San Francisco To Fine Stores Trying To Deter Homeless Encampments On Streets: REPORT

(Photo by Jason Henry / AFP) (Photo by JASON HENRY/AFP via Getty Images)

Julianna Frieman Contributor
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San Francisco reportedly plans to fine stores using metal planters to deter homeless encampments on streets.

The city demanded residents and business owners who placed large planters in front of their property to remove the planters within 30 days or face a fine accounting for the cost of their removal, according to The San Francisco Standard.

The planters, described by proponents of homeless encampments as “hostile infrastructure,” were placed by property owners to stop homeless encampments from forming in front of their residences and businesses, The San Francisco Standard reported.

The Department of Public Works issued several citations about the planters after activists complained, according to the outlet. Some of those who reported the planters alleged that disabled people and pedestrians were obstructed from moving past the area. (RELATED: San Francisco Cleans Up Homeless Encampments In Time For Chinese President’s Visit: REPORT)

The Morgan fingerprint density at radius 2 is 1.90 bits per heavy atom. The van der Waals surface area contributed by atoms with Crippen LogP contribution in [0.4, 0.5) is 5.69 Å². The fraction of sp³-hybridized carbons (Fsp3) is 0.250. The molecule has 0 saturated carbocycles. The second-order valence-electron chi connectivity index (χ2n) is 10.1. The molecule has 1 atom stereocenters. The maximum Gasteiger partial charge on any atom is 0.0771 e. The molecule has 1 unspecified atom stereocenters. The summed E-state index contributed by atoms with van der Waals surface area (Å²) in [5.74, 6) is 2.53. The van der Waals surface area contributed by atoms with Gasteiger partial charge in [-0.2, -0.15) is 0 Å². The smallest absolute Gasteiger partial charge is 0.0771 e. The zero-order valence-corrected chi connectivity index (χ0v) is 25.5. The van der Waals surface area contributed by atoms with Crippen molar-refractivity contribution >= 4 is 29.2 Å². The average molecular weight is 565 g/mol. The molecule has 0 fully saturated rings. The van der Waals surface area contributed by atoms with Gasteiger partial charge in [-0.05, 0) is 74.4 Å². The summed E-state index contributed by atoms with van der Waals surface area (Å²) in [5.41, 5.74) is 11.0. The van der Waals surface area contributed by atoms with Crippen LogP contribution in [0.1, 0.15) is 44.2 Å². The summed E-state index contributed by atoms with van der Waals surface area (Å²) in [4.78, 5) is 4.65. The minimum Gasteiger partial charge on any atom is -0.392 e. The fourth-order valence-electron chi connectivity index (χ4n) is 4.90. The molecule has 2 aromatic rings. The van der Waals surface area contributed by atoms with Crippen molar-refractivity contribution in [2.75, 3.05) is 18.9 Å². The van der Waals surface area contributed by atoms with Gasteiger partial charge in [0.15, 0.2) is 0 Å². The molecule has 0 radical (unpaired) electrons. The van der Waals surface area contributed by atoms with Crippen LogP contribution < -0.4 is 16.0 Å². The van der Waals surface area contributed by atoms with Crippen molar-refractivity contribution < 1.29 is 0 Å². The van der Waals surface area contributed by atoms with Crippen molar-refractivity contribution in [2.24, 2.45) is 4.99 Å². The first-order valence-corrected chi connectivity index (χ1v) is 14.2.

“It’s a disgrace because San Francisco uses disability justice language to justify sweeping homeless people who are themselves disproportionately homeless,” activist Hazel Williams said.

Some planters listed in San Francisco’s complaint database as a result of reports allegedly block large swathes of the sidewalk while being filled with dirt and heavy items, according to the outlet. Scott Feeney, another opponent of the planters, argued that the planters were “obstacles.”

“It makes it, in some cases, an obstacle course to board the bus,” Feeney said. “I think it’s already discouraging people from walking and using transit.”

Homeless encampments have been overwhelming San Francisco in droves. The city totaled 523 homeless encampments in September 2023, the highest it’s been since October 2020.